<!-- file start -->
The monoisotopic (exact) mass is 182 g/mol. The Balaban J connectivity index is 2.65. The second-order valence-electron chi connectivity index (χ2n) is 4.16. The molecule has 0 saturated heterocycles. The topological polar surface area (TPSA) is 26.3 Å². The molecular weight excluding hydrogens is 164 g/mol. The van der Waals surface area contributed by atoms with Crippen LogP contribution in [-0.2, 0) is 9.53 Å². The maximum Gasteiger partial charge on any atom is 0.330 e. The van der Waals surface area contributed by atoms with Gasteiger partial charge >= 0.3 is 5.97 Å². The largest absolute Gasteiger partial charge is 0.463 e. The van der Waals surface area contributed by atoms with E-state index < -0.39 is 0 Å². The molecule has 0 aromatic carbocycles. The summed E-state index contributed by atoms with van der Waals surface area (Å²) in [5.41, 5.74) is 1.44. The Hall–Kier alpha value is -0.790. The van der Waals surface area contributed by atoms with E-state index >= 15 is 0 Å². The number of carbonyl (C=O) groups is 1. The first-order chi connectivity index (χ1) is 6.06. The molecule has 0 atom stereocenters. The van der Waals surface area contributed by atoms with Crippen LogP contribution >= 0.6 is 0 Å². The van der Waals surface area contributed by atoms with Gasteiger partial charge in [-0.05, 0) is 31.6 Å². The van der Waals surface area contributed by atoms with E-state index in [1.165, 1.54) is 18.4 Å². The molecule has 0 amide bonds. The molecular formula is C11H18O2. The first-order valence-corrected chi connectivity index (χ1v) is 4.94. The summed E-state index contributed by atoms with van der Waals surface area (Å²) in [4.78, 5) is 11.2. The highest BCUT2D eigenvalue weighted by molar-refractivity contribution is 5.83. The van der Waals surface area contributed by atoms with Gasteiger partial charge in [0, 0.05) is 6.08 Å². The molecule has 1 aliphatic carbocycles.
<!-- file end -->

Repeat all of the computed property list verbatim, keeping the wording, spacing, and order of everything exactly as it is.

The monoisotopic (exact) mass is 182 g/mol. The Balaban J connectivity index is 2.65. The second-order valence-electron chi connectivity index (χ2n) is 4.16. The molecule has 0 saturated heterocycles. The topological polar surface area (TPSA) is 26.3 Å². The molecular weight excluding hydrogens is 164 g/mol. The van der Waals surface area contributed by atoms with Crippen LogP contribution in [-0.2, 0) is 9.53 Å². The maximum Gasteiger partial charge on any atom is 0.330 e. The van der Waals surface area contributed by atoms with Gasteiger partial charge >= 0.3 is 5.97 Å². The largest absolute Gasteiger partial charge is 0.463 e. The van der Waals surface area contributed by atoms with E-state index < -0.39 is 0 Å². The molecule has 0 aromatic carbocycles. The summed E-state index contributed by atoms with van der Waals surface area (Å²) in [5.41, 5.74) is 1.44. The Hall–Kier alpha value is -0.790. The van der Waals surface area contributed by atoms with E-state index >= 15 is 0 Å². The number of carbonyl (C=O) groups is 1. The first-order chi connectivity index (χ1) is 6.06. The molecule has 0 atom stereocenters. The van der Waals surface area contributed by atoms with Crippen LogP contribution >= 0.6 is 0 Å². The van der Waals surface area contributed by atoms with Gasteiger partial charge in [-0.05, 0) is 31.6 Å². The van der Waals surface area contributed by atoms with E-state index in [1.165, 1.54) is 18.4 Å². The molecule has 0 amide bonds. The molecular formula is C11H18O2. The first-order valence-corrected chi connectivity index (χ1v) is 4.94. The summed E-state index contributed by atoms with van der Waals surface area (Å²) in [4.78, 5) is 11.2. The highest BCUT2D eigenvalue weighted by molar-refractivity contribution is 5.83. The van der Waals surface area contributed by atoms with Gasteiger partial charge in [0, 0.05) is 6.08 Å². The molecule has 1 aliphatic carbocycles.